invited the defendant to make a statement unaware, as the defendant then would be, that the statement could and would be used against him.
Moreover, after the trooper testified to the incomplete warning, the judge asked whether there was anything further "relevant to the giving of rights," and the prosecutor replied, "This is now his testimony." The subject of Miranda warnings, then, was left [Note 5] with the trooper having testified to the unexplained omission of a required warning. It follows that the judge's finding that the defendant had a "full understanding of all the [Miranda] rights" is not supported by the record.
We emphasize that the quoted passage in Look, supra at 906, deprived of its context in Lewis, supra at 204-205, has been turned upside down by the Commonwealth. What the court wrote in Lewis was that it was wasteful to test the memory of the police on the witness stand when the proper police practice was simply to read the Miranda warnings from a card, give a copy of the card to the defendant, and place a copy of that card in evidence. [Note 6] The failure of the police to follow a practice recommended by the Supreme Judicial Court since 1978 is part of the problem in this case. Memory may be too thin a reed upon which to hang compliance with the demands of the privilege against self-incrimination secured by the Fifth Amendment to the Federal Constitution.
The Commonwealth relies principally on Commonwealth v. Corriveau, 396 Mass. 319 (1985), ignoring entirely that at page 329, note 3, the court points out that the transcript of the suppression hearing disclosed, contrary to the trial judge's memory, that in fact all the warnings had been given to the defendant. Given that fact, and the testimony of the captain of the local police force in that case corroborating earlier testimony that all the required warnings had been given to the defendant, there was no reason to reverse the conclusion of the trial judge denying the defendant's motion to suppress.
In sum, the Commonwealth refers us to no case, and we have found none, in which this court or the Supreme Judicial Court has held that it is harmless error to admit a statement given by a defendant while in custody and in response to an interrogation, where the police had not only omitted the warning that any statements could be used against the defendant, but invited the defendant to make a statement.
The defendant rightly argues that Commonwealth v. Adams, 389 Mass. 265 (1983), governs this case. There the court held that it was "clear error" to admit a statement in evidence where the police had violated the requirements of Miranda by omitting the same warning that was omitted here. Id. at 268. The court, at 269, quotes at length from Miranda, including the passage that the warning that statements can and will be used against the defendant "is an absolute prerequisite to interrogation." Adams, supra at 269, quoting from Miranda, supra at 471.
Once again, [Note 7] the Supreme Judicial Court refers with approval to the quotation from Coyote v. United States, 380 F.2d 305, 309-310 (10th Cir.), cert. denied, 389 U.S. 992 (1967), that "if [the Miranda] prerequisites have not been fully met, the confession is without more involuntary as a matter of law, hence inadmissible and insubmissible." Adams, supra at 270.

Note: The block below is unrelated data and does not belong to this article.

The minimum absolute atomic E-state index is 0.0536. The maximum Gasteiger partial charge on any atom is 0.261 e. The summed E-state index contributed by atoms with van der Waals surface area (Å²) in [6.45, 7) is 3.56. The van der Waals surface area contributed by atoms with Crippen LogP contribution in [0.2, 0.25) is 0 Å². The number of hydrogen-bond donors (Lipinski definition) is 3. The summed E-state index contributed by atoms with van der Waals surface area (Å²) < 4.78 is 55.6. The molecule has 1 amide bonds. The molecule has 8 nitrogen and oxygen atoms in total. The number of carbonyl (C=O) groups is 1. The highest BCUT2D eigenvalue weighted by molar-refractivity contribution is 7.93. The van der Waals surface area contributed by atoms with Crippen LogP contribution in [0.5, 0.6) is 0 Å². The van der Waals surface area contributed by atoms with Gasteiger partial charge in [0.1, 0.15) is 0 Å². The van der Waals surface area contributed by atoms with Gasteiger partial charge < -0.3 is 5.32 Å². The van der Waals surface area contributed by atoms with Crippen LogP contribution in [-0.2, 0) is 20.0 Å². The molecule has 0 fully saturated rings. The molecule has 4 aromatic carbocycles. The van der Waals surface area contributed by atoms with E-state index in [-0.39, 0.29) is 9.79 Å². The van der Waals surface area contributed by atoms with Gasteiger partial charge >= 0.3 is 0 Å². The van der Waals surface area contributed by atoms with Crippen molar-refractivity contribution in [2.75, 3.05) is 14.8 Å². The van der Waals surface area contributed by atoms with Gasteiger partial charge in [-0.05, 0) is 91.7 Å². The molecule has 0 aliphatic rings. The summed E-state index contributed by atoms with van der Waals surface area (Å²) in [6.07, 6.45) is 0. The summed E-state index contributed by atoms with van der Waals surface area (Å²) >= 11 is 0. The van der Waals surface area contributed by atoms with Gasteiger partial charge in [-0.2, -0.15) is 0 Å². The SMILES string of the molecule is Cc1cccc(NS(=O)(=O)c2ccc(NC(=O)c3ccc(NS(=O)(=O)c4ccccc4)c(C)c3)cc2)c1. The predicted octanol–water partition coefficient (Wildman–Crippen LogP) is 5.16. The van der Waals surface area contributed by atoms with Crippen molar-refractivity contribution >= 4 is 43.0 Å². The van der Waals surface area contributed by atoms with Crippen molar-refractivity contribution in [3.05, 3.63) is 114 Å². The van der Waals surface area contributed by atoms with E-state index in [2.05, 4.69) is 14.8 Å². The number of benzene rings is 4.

Thus, the case is one of the admission of a substantive statement by the defendant while in custody, about the particulars of a crime, contrast Commonwealth v. Johnson, 372 Mass. 185 , 194 (1977), in response to a Miranda interrogation, Rhode Island v. Innis, 446 U.S. 291, 301 (1980), without the benefit of all the required Miranda warnings and over the objection of the defendant. [Note 8] The defendant's statements were involuntary as matter of law and therefore were inadmissible. Adams, supra at 270.
The defendant is entitled to a new trial at which the statements may not be admitted in evidence.
In view of our disposition of this case, it is unnecessary to consider the claimed failure of the judge to instruct the jury on the voluntariness of the defendant's statements.
Verdict set aside.
[Note 1] The trooper's entire answer was, "I told him he had the right to remain silent, that if he wished to make a statement he could do so but he had the right to an attorney before any questioning, if he wished one. That if he could not afford an attorney one would be provided to him free of charge by the Commonwealth before any questioning. And I asked him if he understood those rights, and he stated, `Yes.'"
[Note 2] In view of our disposition of this case, the issue of waiver need not be considered.
[Note 3] There was no evidence of the use of a Miranda card, and we take the judge's statement to be a figure of speech.
[Note 4] The State trooper testified that he had served over four years in the State police.
[Note 5] On cross-examination at the voir dire there were two references to the trooper having given the Miranda warnings without mention either by the trooper or defendant's counsel of the earlier omission. As noted above, the fact of the omission seems to have passed unnoticed; in any event the testimony on cross-examination did not cure the error apparent on direct examination.
[Note 6] The entire passage in Lewis, supra at 204-205, reads as follows: "We commend the police practice followed in this case of reading the Miranda warnings from a card. We believe that much of the trial time now spent in trying to establish exactly what warning was given to a suspect or defendant could be saved if he were also given a copy of the card to be kept by him. We also approve the practice of admitting a police copy of the card in evidence. See Commonwealth v. Preston, 359 Mass. 368 , 372 n.2 (1971). No useful purpose is served by testing on the witness stand the officer's ability to recite accurately from memory the Miranda warnings he read."
[Note 7] For an earlier occasion, see Commonwealth v. Tavares, 385 Mass. 140 , 145, cert. denied, 457 U.S. 1137 (1982).
[Note 8] At the voir dire, the defendant's counsel made known to the court the action she desired the court to take, and that is all that is required by Mass.R.Crim.P. 22, 378 Mass. 892 (1979). Because she had nothing new to offer at the trial, there was no need for her to renew her objection when the trial resumed before the jury. Commonwealth v. Griffin, 19 Mass. App. Ct. 174 , 185 (1985). Her protest on the ground of voluntariness was broad enough to cover the failure to give all the required Miranda warnings. See Commonwealth v. Tavares, supra at 153 n.19.